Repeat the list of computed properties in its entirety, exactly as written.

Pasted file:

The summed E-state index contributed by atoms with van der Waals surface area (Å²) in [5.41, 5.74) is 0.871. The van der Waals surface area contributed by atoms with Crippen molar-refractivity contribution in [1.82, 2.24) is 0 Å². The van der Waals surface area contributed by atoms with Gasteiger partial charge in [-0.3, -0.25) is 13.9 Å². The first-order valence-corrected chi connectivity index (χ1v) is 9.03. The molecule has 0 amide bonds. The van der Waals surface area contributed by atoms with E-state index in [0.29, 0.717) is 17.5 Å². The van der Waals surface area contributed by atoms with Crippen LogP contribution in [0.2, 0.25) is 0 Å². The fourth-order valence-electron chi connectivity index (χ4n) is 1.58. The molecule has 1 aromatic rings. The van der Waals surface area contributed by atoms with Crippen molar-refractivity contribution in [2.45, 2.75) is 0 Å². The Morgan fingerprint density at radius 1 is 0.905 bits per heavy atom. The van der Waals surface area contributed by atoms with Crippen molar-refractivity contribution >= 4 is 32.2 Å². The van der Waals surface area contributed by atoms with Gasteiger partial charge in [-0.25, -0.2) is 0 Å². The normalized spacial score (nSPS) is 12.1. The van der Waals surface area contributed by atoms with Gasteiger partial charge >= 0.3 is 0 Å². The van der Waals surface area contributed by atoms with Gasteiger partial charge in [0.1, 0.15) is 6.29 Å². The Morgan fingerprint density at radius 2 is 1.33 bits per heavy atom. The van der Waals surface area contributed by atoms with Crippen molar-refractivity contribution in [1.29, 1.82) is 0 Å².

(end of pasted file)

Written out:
The summed E-state index contributed by atoms with van der Waals surface area (Å²) in [5.41, 5.74) is 0.871. The van der Waals surface area contributed by atoms with Crippen molar-refractivity contribution in [1.82, 2.24) is 0 Å². The van der Waals surface area contributed by atoms with Gasteiger partial charge in [-0.3, -0.25) is 13.9 Å². The first-order valence-corrected chi connectivity index (χ1v) is 9.03. The molecule has 0 amide bonds. The van der Waals surface area contributed by atoms with E-state index in [0.29, 0.717) is 17.5 Å². The van der Waals surface area contributed by atoms with Crippen LogP contribution in [0.2, 0.25) is 0 Å². The fourth-order valence-electron chi connectivity index (χ4n) is 1.58. The molecule has 1 aromatic rings. The van der Waals surface area contributed by atoms with Crippen molar-refractivity contribution in [2.45, 2.75) is 0 Å². The Morgan fingerprint density at radius 1 is 0.905 bits per heavy atom. The van der Waals surface area contributed by atoms with Crippen molar-refractivity contribution >= 4 is 32.2 Å². The van der Waals surface area contributed by atoms with Gasteiger partial charge in [-0.25, -0.2) is 0 Å². The normalized spacial score (nSPS) is 12.1. The van der Waals surface area contributed by atoms with Gasteiger partial charge >= 0.3 is 0 Å². The van der Waals surface area contributed by atoms with Gasteiger partial charge in [0.1, 0.15) is 6.29 Å². The Morgan fingerprint density at radius 2 is 1.33 bits per heavy atom. The van der Waals surface area contributed by atoms with Crippen molar-refractivity contribution in [1.29, 1.82) is 0 Å².